Overall Offseason: There’s an awful lot of consistency for the first time coming back from the Crusaders, meaning it’s been the most exciting offseason for Holy Cross fans since 1987. That said, there are some big questions that still need answers. Who is going to be the next Dan Adams? Is a Gass/Keilt combination enough in the backfield? Can Randolph and Ryan Maher match last year’s awesome performance? Even with the questions that remain, coach Gilmore has given plenty of reason to strike fear in the hearts of other Patriot League coaches this year.

Coaching Changes: Three championships and three playoff appearances in three years has meant that there hasn’t been much reason to change the coaching staff. Only one new assistant joins the staff – Jonathan Carvin from Worcester Polytechnic Institute. (Unfortunately, offensive line coach Bob Heffner is still there – the guy who has been haunting me since last year’s Lehigh/Lafayette game.)

The Hardest Guy To Replace: It’s not really one, but two: the legendary duo QB Brad Maurer and RB Jonathan Hurt, who have two Lehigh/Lafayette MVP trophies to go with their three championships. Lehigh fans are ecstatic to see the backs of the guys who have broken our hearts during the past three years. I’ll spare you the gory details of their heroics, since I don’t want to lose my lunch or start crying.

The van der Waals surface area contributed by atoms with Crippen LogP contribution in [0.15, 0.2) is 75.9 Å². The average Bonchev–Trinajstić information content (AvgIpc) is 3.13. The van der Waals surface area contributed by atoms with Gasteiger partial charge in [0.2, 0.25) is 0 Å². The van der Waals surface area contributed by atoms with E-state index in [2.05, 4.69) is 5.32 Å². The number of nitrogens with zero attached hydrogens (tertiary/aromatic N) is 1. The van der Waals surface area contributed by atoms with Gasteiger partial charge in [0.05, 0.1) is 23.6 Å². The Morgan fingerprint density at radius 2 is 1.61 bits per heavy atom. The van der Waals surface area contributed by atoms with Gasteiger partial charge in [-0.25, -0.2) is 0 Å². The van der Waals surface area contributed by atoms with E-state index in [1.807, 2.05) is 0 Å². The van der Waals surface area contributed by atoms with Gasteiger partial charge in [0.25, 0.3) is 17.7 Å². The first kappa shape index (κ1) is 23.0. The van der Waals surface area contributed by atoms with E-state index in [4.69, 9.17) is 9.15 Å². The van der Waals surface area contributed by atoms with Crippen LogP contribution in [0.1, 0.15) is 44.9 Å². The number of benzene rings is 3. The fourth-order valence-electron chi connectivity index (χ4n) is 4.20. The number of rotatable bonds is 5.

Big Name in the Incoming Class: With an interesting class that includes Lafayette’s first-ever player from Kansas, the most interesting name has a last name you might remember: DL Matt Shula, grandson of NFL hall-of-fame coach Don Shula and son of former NFL coach David Shula. A speedy end, he tallied 5 ½ sacks in a season where he was hampered by injury. (Thinking of him sacking Fordham QB Sean Mara four years from now is interesting: two grandsons of NFL hall-of-famers facing off against one another. Which, of course, is kind of like trying to come up with the name of the celebrities you’re going to invite to your wine tasting before a single grapevine is planted.)

Incoming Class Grade: C. This has been the first recruiting class I have seen that hasn’t struck serious fear into my heart as a Lehigh fan. No doubt coach Tavani got some good players and good names. But if I’m a Leopard fan, I have to look at this bunch of QBs and say: “I want one of these guys to be the next Brad Maurer”. Is QB Mark Quilling really that guy? There are other issues, too. Are those five defensive linemen going to be the answer? Although there is some speed at WR and DB, is it enough to allow the Leopards to be a dominating team four years form now?

Spring Game: The 41-18 score in favor of the offense doesn’t really say much (after all, the scoring system favored the offense). In the battle for the starting QB job – between senior QB Mike DiPaola, sophomore QB Robert Curley, and sophomore QB Josh Jones – all had shining moments in a position battle that is sure to rage through preseason camp. Defensively, the emergence of a great LB trio – senior LB Mark Plumby, junior LB Andy Romans, and sophomore LB Mark Leggeiro – has to be of concern for the rest of the league.